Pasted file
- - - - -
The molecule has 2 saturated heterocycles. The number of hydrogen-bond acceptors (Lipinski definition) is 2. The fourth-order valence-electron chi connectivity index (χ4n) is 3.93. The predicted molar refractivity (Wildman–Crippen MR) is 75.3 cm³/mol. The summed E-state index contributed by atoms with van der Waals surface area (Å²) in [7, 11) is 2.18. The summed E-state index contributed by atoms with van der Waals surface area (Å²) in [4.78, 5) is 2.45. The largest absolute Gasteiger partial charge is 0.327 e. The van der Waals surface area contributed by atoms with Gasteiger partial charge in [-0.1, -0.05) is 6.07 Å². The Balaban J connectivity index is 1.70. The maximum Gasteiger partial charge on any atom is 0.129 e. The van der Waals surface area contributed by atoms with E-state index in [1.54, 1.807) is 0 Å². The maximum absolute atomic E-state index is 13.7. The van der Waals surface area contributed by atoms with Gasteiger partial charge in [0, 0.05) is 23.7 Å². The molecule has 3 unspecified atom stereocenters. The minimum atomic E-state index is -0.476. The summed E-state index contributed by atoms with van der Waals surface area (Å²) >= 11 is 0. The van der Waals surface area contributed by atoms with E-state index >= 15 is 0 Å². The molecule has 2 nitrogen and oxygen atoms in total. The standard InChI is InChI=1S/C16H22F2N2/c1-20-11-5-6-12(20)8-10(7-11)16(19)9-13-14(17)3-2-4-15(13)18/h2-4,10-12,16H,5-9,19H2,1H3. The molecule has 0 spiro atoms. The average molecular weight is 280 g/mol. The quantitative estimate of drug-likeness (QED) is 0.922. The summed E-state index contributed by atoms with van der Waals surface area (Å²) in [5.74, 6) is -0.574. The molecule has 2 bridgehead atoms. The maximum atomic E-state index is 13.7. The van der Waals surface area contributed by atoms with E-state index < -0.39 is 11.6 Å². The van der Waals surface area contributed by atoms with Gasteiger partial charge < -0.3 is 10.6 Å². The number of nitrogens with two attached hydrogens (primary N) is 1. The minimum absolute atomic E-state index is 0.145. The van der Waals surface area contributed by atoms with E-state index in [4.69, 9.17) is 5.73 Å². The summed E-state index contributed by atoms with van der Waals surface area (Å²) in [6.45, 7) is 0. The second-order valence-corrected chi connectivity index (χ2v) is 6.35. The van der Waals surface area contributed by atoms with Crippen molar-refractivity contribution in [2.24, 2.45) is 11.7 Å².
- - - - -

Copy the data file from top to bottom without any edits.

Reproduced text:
The molecule has 2 saturated heterocycles. The number of hydrogen-bond acceptors (Lipinski definition) is 2. The fourth-order valence-electron chi connectivity index (χ4n) is 3.93. The predicted molar refractivity (Wildman–Crippen MR) is 75.3 cm³/mol. The summed E-state index contributed by atoms with van der Waals surface area (Å²) in [7, 11) is 2.18. The summed E-state index contributed by atoms with van der Waals surface area (Å²) in [4.78, 5) is 2.45. The largest absolute Gasteiger partial charge is 0.327 e. The van der Waals surface area contributed by atoms with Gasteiger partial charge in [-0.1, -0.05) is 6.07 Å². The Balaban J connectivity index is 1.70. The maximum Gasteiger partial charge on any atom is 0.129 e. The van der Waals surface area contributed by atoms with E-state index in [1.54, 1.807) is 0 Å². The maximum absolute atomic E-state index is 13.7. The van der Waals surface area contributed by atoms with Gasteiger partial charge in [0, 0.05) is 23.7 Å². The molecule has 3 unspecified atom stereocenters. The minimum atomic E-state index is -0.476. The summed E-state index contributed by atoms with van der Waals surface area (Å²) >= 11 is 0. The van der Waals surface area contributed by atoms with E-state index >= 15 is 0 Å². The molecule has 2 nitrogen and oxygen atoms in total. The standard InChI is InChI=1S/C16H22F2N2/c1-20-11-5-6-12(20)8-10(7-11)16(19)9-13-14(17)3-2-4-15(13)18/h2-4,10-12,16H,5-9,19H2,1H3. The molecule has 0 spiro atoms. The average molecular weight is 280 g/mol. The quantitative estimate of drug-likeness (QED) is 0.922. The summed E-state index contributed by atoms with van der Waals surface area (Å²) in [5.74, 6) is -0.574. The molecule has 2 bridgehead atoms. The maximum atomic E-state index is 13.7. The van der Waals surface area contributed by atoms with E-state index < -0.39 is 11.6 Å². The van der Waals surface area contributed by atoms with Gasteiger partial charge < -0.3 is 10.6 Å². The number of nitrogens with two attached hydrogens (primary N) is 1. The minimum absolute atomic E-state index is 0.145. The van der Waals surface area contributed by atoms with E-state index in [4.69, 9.17) is 5.73 Å². The summed E-state index contributed by atoms with van der Waals surface area (Å²) in [6.45, 7) is 0. The second-order valence-corrected chi connectivity index (χ2v) is 6.35. The van der Waals surface area contributed by atoms with Crippen molar-refractivity contribution in [2.24, 2.45) is 11.7 Å².